[APRIL 25, 2003]  Almost everything is new about the Lincoln Land Concert Association this year -- its name, its booking source, a reciprocal arrangement with two nearby cities and, of course, the artists who will perform during the 2003-04 season.

Formerly affiliated with Trawick of New York, which has a copyright on the name "Community Concerts," the association is now booking through Allied Concert Services of Minnetonka, Minn., and has therefore dropped the word "community" from its name. The vote to change booking services came in October. Association president Harley Petri of Elkhart said the board of directors met with Allied president David Folin beginning last summer, liked what they heard and decided to give his company a try.

Folin was present Tuesday night to preview the season's lineup. This year all performances are on weekends, with three shows on Friday night and one on Saturday.

Headlining the series is Red, Hot...& Blue!, a musical revue featuring eight performers acclaimed as the "hardest working cast in Branson." They sing and dance their way from ragtime to rock 'n' roll. In Branson, Mo., the show has been consistently awarded Best A.M. Show, Best Costumes and Best Vocal & Dance Group.


Red, Hot...& Blue opened on July 4, 1996. Since then the show has been featured on Holland-America Cruise Lines and Princess Cruise Lines and has made several national tours. The high-energy revue comes to Lincoln March 12, 2004.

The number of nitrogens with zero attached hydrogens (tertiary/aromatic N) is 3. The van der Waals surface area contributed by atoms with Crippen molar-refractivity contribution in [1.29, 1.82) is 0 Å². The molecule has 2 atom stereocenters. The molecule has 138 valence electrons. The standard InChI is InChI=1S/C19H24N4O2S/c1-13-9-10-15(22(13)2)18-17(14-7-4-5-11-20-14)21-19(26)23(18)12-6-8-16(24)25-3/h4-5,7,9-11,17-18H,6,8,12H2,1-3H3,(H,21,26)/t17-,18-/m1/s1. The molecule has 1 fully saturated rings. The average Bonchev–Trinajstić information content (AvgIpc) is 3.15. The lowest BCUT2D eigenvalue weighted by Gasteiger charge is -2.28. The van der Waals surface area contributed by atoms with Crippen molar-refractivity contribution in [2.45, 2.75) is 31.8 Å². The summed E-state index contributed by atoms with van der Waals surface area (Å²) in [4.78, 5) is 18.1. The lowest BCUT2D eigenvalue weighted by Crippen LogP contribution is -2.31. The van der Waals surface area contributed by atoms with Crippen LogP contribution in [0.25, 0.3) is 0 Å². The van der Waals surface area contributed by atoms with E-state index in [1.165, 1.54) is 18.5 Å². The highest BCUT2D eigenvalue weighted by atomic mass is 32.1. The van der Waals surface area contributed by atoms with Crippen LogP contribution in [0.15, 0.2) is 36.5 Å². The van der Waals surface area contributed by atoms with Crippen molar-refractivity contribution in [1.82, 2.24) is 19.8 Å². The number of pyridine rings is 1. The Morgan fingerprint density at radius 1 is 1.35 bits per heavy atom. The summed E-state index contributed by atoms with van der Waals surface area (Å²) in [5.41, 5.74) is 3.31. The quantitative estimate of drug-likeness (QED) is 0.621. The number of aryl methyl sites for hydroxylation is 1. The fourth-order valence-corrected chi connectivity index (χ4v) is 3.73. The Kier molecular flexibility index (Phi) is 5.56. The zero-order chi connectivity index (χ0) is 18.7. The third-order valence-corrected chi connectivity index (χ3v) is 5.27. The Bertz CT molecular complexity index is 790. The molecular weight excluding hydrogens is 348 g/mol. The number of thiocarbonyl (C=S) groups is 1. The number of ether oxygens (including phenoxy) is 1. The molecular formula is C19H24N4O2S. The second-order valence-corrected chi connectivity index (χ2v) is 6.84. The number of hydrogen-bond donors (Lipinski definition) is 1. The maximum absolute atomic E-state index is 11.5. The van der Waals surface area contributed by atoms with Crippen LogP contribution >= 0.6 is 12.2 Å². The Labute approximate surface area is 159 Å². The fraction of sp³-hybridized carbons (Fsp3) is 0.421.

Fans of Garrison Keillor's "Prairie Home Companion" may remember Butch Thompson, a jazz pianist who performed on the radio show in the '80s and '90s. On April 23, 2004, he will team up with Duke Heitger on trumpet and Jimmy Mazzy on banjo and vocals to form Butch Thompson's Big Three. The trio of seasoned musicians traces the history of jazz from its origins in New Orleans to the ragtime of Scott Joplin, the blues of Chicago's south side and the jazz of the Roaring '20s.


Thompson, who plays both piano and clarinet, also sits in as a music critic. In Minneapolis-St. Paul he writes a newspaper column and has a radio show on jazz.

Leading off the Lincoln Land Concert season on Sept. 20 is a young male a cappella quartet called Marcoux Corners. Specializing in close harmony, the group covers five decades of music, beginning with the doo-wop style of the '50s. The vocalists mix humor with their harmonizing and feature fresh arrangements and programs tailored to the audience. Marcoux Corners has been hailed as "one of the best up and coming groups in the country" by an ambassador to the Contemporary A Cappella Society of America.